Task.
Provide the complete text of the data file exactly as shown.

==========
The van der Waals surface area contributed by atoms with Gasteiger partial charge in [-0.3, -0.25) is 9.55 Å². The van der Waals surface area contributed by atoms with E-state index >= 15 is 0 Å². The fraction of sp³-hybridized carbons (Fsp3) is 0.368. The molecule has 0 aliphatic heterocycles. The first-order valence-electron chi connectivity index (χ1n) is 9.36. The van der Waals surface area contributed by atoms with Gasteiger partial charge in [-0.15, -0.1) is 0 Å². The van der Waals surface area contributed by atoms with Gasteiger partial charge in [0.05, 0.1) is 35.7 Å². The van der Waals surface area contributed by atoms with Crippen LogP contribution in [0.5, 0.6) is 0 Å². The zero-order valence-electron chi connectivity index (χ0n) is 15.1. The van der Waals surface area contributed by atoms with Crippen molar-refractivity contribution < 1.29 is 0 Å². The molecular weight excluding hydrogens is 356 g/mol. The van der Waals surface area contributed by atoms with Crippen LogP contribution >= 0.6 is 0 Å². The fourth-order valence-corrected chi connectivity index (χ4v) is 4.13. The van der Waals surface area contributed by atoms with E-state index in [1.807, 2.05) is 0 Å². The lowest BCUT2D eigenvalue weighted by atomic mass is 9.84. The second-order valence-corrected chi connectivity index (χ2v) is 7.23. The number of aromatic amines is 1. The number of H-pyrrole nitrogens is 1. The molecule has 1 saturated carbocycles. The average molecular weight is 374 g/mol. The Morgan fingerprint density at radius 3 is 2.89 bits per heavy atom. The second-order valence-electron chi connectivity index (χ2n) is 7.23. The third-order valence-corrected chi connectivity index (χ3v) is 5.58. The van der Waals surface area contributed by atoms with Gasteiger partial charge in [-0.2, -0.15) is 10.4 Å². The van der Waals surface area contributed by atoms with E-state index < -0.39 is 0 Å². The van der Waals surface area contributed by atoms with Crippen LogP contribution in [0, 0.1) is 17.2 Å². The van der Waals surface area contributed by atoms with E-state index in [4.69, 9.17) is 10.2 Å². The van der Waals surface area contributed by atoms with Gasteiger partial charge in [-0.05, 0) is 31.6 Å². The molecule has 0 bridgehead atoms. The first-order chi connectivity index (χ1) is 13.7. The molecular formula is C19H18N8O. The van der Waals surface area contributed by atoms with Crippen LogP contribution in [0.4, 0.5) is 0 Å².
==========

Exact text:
The van der Waals surface area contributed by atoms with Gasteiger partial charge in [-0.3, -0.25) is 9.55 Å². The van der Waals surface area contributed by atoms with E-state index >= 15 is 0 Å². The fraction of sp³-hybridized carbons (Fsp3) is 0.368. The molecule has 0 aliphatic heterocycles. The first-order valence-electron chi connectivity index (χ1n) is 9.36. The van der Waals surface area contributed by atoms with Gasteiger partial charge in [-0.15, -0.1) is 0 Å². The van der Waals surface area contributed by atoms with Gasteiger partial charge in [0.05, 0.1) is 35.7 Å². The van der Waals surface area contributed by atoms with Crippen LogP contribution in [0.5, 0.6) is 0 Å². The zero-order valence-electron chi connectivity index (χ0n) is 15.1. The van der Waals surface area contributed by atoms with Crippen molar-refractivity contribution < 1.29 is 0 Å². The molecular weight excluding hydrogens is 356 g/mol. The van der Waals surface area contributed by atoms with Crippen LogP contribution >= 0.6 is 0 Å². The fourth-order valence-corrected chi connectivity index (χ4v) is 4.13. The van der Waals surface area contributed by atoms with E-state index in [1.807, 2.05) is 0 Å². The lowest BCUT2D eigenvalue weighted by atomic mass is 9.84. The second-order valence-corrected chi connectivity index (χ2v) is 7.23. The number of aromatic amines is 1. The number of H-pyrrole nitrogens is 1. The molecule has 1 saturated carbocycles. The average molecular weight is 374 g/mol. The Morgan fingerprint density at radius 3 is 2.89 bits per heavy atom. The second-order valence-electron chi connectivity index (χ2n) is 7.23. The third-order valence-corrected chi connectivity index (χ3v) is 5.58. The van der Waals surface area contributed by atoms with Gasteiger partial charge in [-0.2, -0.15) is 10.4 Å². The van der Waals surface area contributed by atoms with E-state index < -0.39 is 0 Å². The van der Waals surface area contributed by atoms with Crippen LogP contribution in [0, 0.1) is 17.2 Å². The van der Waals surface area contributed by atoms with E-state index in [4.69, 9.17) is 10.2 Å². The van der Waals surface area contributed by atoms with Gasteiger partial charge in [-0.05, 0) is 31.6 Å². The molecule has 0 bridgehead atoms. The first-order chi connectivity index (χ1) is 13.7. The molecular formula is C19H18N8O. The van der Waals surface area contributed by atoms with Crippen LogP contribution in [0.4, 0.5) is 0 Å².